What does it take for a community to change how it thinks about transportation?
Change is never easy, especially when it means modifying long-standing behavioral habit. It’s a huge undertaking, and only happens with committed people willing to take on leadership, cobbling together resources and doing time-intensive outreach. Through Central Maine Power’s EV Pilot 2B Project , I am very proud to have had the opportunity to work with a great group of committed leaders motivated to bring electric vehicles and their infrastructure into Greater Portland, Maine and Northern New England.
The EV 2B Pilot was responsible for installing Maine’s first public high-voltage EV charger and workplace charging clusters at two large employers.
The project’s efforts, success and look forward are summarized here. As Director of Electric Mobility NE, based in Portland, Maine, I look forward to continued collaborative and innovative efforts to drive that transformation forward.
Since it is the Holiday Season, and some traditions continue, such as busting PEVs because they allegedly use dirty electricity and can’t then be zero emission, I include this brief op-ed from last week for your reading pleasure. The final take away is simple- where you live and how your local utilities get their electricity do play a role in how clean your PEV runs and since most states increasingly support alternative forms of renewable energy, your PEV will likely continue to get cleaner. So enjoy the season and stop feeling guilty!
Tuesday’s Portland Press Herald Article by Seth Borenstein, titled, “For electric cars, it’s not simple to be green,” offers outdated and misguided commentary on the issue of “dirty” electricity and whether electric vehicles are more of a problem than a solution when it comes to transportation-based emissions. As a study released by the Union of Concerned Scientists in 2012, “State of Charge; Electric Vehicles Global Warming Emissions and Fuel-cost Savings across the United States” concluded, EVs are vastly superior in their emission profiles over most regions of the US. It boils down to where the electricity comes from. If you live in the Wyoming where coal is used for base load generation, your EV does contribute to GHG emissions on a par with a combustion engine. That is one reason why coal-fired power plants are no longer viable for electricity generation and are being moth-balled. Conversely, if you live in Maine, with an increasingly healthy mix of renewable energy generation sources, including wind, tidal, hydro, solar and biomass and the cleanest grid in New England, operating your electric vehicle is much less carbon intense than your neighbor’s gas-powered car. The good news is most states, like Maine, have a renewable portfolio standard that has resulted in ongoing efforts to clean up their electricity generation, so an EV actually drives cleaner the longer you own it! That is not true of your gasoline vehicle. Mr. Borenstein chooses to highlight the coal connection rather than the clean connection. I leave you with the final sentence of the PNAS study quoted by Mr. Borenstein, which reads, “Consideration of potential climate change impacts alongside the human health outcomes described herefurther reinforces the environmental preferability of EVs powered by low-emitting electricity relative to gasoline vehicles.” (Emphasis added).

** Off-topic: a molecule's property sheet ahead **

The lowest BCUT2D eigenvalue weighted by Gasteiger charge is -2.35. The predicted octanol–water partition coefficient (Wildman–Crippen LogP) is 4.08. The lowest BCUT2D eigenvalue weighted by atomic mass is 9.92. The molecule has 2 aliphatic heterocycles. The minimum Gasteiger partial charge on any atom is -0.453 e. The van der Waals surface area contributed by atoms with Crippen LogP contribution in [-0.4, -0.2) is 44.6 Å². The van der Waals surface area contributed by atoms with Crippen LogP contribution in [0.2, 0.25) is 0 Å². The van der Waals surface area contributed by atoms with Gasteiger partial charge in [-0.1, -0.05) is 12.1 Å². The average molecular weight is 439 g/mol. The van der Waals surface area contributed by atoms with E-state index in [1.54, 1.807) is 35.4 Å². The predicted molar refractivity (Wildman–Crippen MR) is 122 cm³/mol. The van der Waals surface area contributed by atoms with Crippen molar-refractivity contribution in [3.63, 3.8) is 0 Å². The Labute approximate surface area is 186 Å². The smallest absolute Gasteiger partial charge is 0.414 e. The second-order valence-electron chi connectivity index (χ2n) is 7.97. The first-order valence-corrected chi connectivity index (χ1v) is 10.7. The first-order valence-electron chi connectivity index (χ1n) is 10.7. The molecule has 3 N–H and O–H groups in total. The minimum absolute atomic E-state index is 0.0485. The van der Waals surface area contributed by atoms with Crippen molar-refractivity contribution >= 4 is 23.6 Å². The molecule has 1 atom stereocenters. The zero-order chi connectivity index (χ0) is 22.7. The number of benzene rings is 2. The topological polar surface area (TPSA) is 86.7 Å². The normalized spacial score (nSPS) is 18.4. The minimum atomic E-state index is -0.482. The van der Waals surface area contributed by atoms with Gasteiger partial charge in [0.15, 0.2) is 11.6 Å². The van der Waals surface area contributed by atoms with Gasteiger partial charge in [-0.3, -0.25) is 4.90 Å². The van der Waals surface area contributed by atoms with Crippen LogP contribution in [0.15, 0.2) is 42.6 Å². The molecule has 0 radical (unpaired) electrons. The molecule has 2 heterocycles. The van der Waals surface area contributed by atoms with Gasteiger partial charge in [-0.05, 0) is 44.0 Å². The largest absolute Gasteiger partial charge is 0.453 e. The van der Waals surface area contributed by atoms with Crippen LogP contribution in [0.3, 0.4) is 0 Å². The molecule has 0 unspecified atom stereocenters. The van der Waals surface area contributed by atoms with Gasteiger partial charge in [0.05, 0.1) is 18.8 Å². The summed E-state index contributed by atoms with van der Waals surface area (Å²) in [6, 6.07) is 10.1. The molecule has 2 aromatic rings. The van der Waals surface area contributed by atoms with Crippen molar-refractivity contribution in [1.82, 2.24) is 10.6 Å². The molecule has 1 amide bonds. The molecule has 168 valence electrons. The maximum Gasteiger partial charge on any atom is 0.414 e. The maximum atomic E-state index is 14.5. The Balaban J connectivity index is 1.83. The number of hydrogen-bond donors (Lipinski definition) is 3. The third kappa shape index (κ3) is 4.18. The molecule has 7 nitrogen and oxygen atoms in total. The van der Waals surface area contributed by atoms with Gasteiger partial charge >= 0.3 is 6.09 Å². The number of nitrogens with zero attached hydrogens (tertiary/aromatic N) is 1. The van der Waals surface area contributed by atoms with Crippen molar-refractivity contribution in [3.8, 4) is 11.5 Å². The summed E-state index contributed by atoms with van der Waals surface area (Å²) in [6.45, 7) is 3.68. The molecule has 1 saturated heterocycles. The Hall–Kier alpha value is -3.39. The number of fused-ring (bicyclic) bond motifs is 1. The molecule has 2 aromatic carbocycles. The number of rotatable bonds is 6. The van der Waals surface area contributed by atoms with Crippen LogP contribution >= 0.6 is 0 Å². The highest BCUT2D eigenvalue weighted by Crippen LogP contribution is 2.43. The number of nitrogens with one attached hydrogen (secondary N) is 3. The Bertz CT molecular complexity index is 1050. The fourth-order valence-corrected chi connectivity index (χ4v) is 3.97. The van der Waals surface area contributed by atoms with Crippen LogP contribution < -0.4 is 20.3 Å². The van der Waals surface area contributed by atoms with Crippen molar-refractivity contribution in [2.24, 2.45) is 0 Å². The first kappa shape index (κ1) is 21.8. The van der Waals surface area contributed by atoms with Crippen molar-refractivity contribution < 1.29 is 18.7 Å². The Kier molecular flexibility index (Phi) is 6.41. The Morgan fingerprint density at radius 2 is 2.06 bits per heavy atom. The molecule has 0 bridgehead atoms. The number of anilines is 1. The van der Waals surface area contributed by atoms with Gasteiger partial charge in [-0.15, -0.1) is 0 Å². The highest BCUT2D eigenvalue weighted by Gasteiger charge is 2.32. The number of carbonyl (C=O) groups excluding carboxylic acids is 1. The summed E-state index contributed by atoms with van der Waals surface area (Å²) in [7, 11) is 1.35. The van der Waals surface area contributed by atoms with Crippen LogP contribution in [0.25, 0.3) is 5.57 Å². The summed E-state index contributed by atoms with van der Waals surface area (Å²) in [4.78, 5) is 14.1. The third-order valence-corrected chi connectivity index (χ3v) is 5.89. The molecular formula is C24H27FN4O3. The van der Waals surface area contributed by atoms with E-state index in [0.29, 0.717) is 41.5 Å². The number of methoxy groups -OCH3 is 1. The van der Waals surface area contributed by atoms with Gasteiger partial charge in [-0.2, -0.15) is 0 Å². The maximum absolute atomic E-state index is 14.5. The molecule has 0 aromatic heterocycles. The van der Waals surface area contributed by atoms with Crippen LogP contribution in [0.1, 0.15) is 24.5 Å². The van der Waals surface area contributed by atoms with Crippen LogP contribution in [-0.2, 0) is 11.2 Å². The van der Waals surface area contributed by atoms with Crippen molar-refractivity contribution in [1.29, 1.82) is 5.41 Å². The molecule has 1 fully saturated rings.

Maine, and all the New England states, should be proud of their efforts to promote clean electricity and their EV-owners can drive with clear consciences.
At the end of December, 2013, we saw total PEV domestic sales topping 95,000 units- an increase of 89% over the previous year, clearly establishing an exponential sales curve for the past three years. PEV sales rates exceeded those of HEVs when compared to the first three years of introduction. Sales were evenly divided between all battery electrics, like the LEAF, and extended range electric vehicles, like the Volt. “Huzzah!” became the cry from those of us involved in the industry. But is everything really rosy? Is the struggle to bring EVs back to life over?
There are warning signs that all is not as it should be or could be. Closer view reveals several recurring and troubling themes. Cars that are purposefully handicapped. Passive-aggressive marketing. Lukewarm autodealer involvement.
First we see a new set of industry participants, like Cadillac, whose new model is frankly lukewarm, overpriced, and poorly advertised. On the latter issue, the TV spot says NOTHING about the plug in feature and everything about certain American demographics to be classist and out of touch with the virtues of electric transportation. Do we need to be told that we must forgo a vacation in order to purchase a PHEV? The messaging is so misdirected, it makes one wonder if GM has a tin ear when it comes to the driving force behind EVs. In fact the ad prompted some really excellent responses- including this one by Ford.
As we watch major manufacturers present themselves to this new and evolving market, be discriminating. Support the ones who truly get it. Your money talks.